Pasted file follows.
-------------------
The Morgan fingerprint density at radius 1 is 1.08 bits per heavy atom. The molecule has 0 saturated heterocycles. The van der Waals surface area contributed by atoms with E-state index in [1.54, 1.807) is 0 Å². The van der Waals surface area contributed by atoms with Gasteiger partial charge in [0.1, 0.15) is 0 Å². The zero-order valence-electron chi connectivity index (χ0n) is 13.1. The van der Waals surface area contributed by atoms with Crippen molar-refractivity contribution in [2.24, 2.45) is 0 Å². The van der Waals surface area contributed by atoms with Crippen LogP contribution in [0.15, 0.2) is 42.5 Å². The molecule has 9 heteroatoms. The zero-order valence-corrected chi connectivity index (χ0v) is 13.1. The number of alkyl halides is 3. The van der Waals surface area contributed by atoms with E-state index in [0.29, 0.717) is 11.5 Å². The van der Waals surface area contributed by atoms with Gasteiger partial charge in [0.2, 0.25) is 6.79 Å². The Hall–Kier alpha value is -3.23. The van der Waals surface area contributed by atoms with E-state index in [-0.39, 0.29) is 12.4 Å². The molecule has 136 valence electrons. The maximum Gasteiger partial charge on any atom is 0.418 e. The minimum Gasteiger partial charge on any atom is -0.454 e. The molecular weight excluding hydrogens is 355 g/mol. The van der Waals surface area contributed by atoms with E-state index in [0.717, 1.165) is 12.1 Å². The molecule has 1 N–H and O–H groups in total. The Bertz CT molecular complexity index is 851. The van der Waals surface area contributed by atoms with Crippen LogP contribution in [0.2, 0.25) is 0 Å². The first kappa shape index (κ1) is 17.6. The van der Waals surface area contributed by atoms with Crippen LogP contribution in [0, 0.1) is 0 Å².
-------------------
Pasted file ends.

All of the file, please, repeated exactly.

The Morgan fingerprint density at radius 1 is 1.08 bits per heavy atom. The molecule has 0 saturated heterocycles. The van der Waals surface area contributed by atoms with E-state index in [1.54, 1.807) is 0 Å². The van der Waals surface area contributed by atoms with Gasteiger partial charge in [0.1, 0.15) is 0 Å². The zero-order valence-electron chi connectivity index (χ0n) is 13.1. The van der Waals surface area contributed by atoms with Crippen molar-refractivity contribution in [2.24, 2.45) is 0 Å². The van der Waals surface area contributed by atoms with Crippen LogP contribution in [0.15, 0.2) is 42.5 Å². The molecule has 9 heteroatoms. The zero-order valence-corrected chi connectivity index (χ0v) is 13.1. The number of alkyl halides is 3. The van der Waals surface area contributed by atoms with E-state index in [0.29, 0.717) is 11.5 Å². The van der Waals surface area contributed by atoms with Gasteiger partial charge in [0.2, 0.25) is 6.79 Å². The Hall–Kier alpha value is -3.23. The van der Waals surface area contributed by atoms with E-state index in [-0.39, 0.29) is 12.4 Å². The molecule has 136 valence electrons. The maximum Gasteiger partial charge on any atom is 0.418 e. The minimum Gasteiger partial charge on any atom is -0.454 e. The molecular weight excluding hydrogens is 355 g/mol. The van der Waals surface area contributed by atoms with E-state index in [0.717, 1.165) is 12.1 Å². The molecule has 1 N–H and O–H groups in total. The Bertz CT molecular complexity index is 851. The van der Waals surface area contributed by atoms with Crippen LogP contribution in [0.2, 0.25) is 0 Å². The first kappa shape index (κ1) is 17.6. The van der Waals surface area contributed by atoms with Crippen LogP contribution in [0, 0.1) is 0 Å².